Last week was no different to any other, as I was driving around the country to various meetings in unfamiliar territory, well that was until disaster struck and my sat nav stopped working! (gasp!)
All of a sudden, I was forced to navigate for myself whilst driving, and the only thing that was there to help me were the road signs. Some were useful, but there weren’t enough in my opinion, and it made for quite a stressful trip.
This whole experience got me thinking about in-store and on-line signage – what is the role for it and does it help or hinder shoppers?
Like driving, shoppers rely on navigational cues to help them find products in-store. Even though shoppers may be very familiar with the store layout (just like we are with our route home from work) they are still sub consciously using visual cues to get them to the right place in store. On many occasions, shoppers rely on products themselves to do this (similar to the use of landmarks when driving). Shoppers use the iconic colours and shapes associated with a product within the category to help them navigate. For example – large dark coloured bottles with red labels cue that we are at the soft drinks category. Bright yellow boxes show shoppers where the Mexican food category is in-store.
This is all well and good in categories that benefit from hugely iconic brands, or where the product cues are easy to distinguish between segments. However, not all categories have this luxury, and therefore navigation becomes more of a problem. Take for example the fresh produce aisle. If I want to find chicken, the product itself is not enough, and signage is my only hope!
However too often, retailers and manufacturers forget the purpose of signage. Signage should be in-store to help shoppers navigate, and this becomes more difficult when we are bombarded with too many distractions or if the messaging is overly complex.
Signage works because our eyes are attracted to anything discontinuous from their surroundings. Fins work extremely well because they interrupt the flow of shelves and products along an aisle. However, if we interrupt this flow too often, and continually block the view of products, then the fins become a distraction and will be filtered out by shoppers. We also forget that shoppers are unable to process much when they are shopping, and we try to over complicate the signage itself in a bid to communicate as many marketing messages as possible!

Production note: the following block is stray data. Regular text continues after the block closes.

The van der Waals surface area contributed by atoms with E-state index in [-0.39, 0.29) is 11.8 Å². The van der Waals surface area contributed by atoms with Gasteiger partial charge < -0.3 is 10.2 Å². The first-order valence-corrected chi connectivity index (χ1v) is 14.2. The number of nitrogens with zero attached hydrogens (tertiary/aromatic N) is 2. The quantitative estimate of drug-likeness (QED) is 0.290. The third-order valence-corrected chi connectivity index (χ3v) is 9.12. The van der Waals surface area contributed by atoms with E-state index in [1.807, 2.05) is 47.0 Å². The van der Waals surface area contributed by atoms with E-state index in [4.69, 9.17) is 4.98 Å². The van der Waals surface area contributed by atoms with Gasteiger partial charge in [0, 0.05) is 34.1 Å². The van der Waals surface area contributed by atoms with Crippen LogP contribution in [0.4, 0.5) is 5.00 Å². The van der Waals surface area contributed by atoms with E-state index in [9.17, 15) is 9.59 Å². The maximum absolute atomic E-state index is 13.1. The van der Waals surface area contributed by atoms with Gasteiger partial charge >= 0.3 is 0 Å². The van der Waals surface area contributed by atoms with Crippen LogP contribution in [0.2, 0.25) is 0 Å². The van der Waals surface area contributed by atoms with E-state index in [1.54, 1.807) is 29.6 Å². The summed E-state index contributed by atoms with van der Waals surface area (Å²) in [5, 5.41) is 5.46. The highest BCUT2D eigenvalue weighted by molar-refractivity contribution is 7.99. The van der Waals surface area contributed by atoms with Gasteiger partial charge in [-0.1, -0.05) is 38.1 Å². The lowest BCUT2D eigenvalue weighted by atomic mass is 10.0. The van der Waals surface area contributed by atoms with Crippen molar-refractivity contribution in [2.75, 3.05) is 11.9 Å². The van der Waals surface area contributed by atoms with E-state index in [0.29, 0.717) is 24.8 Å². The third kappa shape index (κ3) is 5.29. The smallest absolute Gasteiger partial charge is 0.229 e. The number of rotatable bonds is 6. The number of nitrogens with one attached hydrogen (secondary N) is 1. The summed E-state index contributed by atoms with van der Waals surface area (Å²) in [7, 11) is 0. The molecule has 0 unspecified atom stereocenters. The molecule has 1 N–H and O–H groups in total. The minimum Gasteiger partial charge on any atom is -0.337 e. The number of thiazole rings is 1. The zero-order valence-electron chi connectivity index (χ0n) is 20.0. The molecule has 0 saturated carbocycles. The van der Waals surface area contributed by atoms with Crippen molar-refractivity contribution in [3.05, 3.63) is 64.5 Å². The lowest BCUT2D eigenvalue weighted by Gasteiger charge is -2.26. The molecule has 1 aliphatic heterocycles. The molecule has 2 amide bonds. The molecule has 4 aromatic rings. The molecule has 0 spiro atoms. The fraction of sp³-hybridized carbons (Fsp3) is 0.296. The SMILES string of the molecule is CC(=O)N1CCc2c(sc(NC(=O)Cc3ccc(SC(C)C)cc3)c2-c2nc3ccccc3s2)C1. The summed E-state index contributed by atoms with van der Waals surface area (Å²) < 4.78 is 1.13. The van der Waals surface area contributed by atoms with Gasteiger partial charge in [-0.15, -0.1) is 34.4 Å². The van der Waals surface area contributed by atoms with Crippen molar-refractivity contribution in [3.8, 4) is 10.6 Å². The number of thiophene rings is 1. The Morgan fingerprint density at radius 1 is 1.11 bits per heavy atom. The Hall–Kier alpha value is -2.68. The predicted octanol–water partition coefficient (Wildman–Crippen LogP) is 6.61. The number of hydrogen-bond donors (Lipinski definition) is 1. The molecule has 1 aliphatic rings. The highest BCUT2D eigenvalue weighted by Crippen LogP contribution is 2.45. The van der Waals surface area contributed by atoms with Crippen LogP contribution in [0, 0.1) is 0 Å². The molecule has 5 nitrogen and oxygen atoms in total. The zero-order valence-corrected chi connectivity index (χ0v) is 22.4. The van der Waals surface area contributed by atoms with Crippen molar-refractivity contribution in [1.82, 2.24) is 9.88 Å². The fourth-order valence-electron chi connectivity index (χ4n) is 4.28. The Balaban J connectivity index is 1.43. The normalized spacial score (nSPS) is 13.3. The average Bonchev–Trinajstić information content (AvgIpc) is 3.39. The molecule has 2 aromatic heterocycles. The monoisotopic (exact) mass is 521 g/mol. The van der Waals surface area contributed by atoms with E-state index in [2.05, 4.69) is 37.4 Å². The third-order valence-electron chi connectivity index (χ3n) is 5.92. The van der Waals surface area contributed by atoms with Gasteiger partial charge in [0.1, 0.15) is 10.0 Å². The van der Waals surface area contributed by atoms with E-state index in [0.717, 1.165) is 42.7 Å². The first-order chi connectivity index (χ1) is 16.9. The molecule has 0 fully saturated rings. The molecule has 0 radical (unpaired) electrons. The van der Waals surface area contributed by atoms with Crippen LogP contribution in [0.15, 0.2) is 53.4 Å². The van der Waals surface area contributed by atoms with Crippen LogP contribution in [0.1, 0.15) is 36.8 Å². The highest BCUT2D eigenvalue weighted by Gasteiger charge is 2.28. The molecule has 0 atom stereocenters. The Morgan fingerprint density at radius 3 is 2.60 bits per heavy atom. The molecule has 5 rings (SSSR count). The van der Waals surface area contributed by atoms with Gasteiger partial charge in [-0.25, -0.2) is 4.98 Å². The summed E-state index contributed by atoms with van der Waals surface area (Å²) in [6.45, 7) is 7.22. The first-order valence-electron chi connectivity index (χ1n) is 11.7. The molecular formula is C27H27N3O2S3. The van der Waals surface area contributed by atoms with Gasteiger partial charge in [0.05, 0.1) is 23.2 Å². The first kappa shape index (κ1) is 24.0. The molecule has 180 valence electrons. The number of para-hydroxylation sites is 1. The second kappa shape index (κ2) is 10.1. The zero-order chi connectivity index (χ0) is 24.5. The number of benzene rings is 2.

The following examples show signage being used well by retailers …
Simple colour coded signage has been used to help shoppers differentiate between meat types, with simple uncomplicated language to clarify what type of meat can be found where. The Crayola example shows how we can signpost a sub-category which may have been struggling to cut through within a colourful and visually noisy environment.
Secondly, Sainsbury’s have used good visual signage to help us find those categories that can change location from store to store. They have used the key colour and shape cues from signpost brands to assist shopper navigation. They could however, improve this further if they supported the signage with some aisle fins, as aside from some navigation, generally shoppers won’t look up whilst shopping.
So how will you know if your category signage has been effective?
Well, simply asking shoppers probably won’t help!
Shoppers are unlikely to recall seeing signage (in the same way you won’t recall every road sign you’ve used on your journey), as the processing of the information is more likely to be sub conscious.
But just because you don’t recall it, it doesn’t mean it has not been useful. If we tracked your eye movement whilst driving, we would see that you had used plenty of signage, despite the fact that you couldn’t remember it. Exploring visual activity is therefore one element that helps to identify if signage has been effective.
Secondly, if we asked you to rank the ease of navigation on two unfamiliar road routes – one with and one without signage, we would no doubt observe that the route with signage is considered easier to navigate. Indirectly exploring ease of shop by testing different scenarios is another element that should be used to identify the effectiveness of signage.
We often want to see direct recall or immediate sales uplifts for our investment, but this is unlikely due to the sub conscious use of signage in-store. There is however a longer term benefit to using signage – if we can make the shopping experience easier for shoppers, their long term loyalty will provide the return on investment.
In summary, shopping is like driving – we often do it on autopilot, and we use landmarks as navigational prompts. Sometimes however, there are not enough of these prompts, or we are not familiar with them, meaning we need signage. But to be effective, these signs need to be visible and made so simple that shoppers process them sub consciously.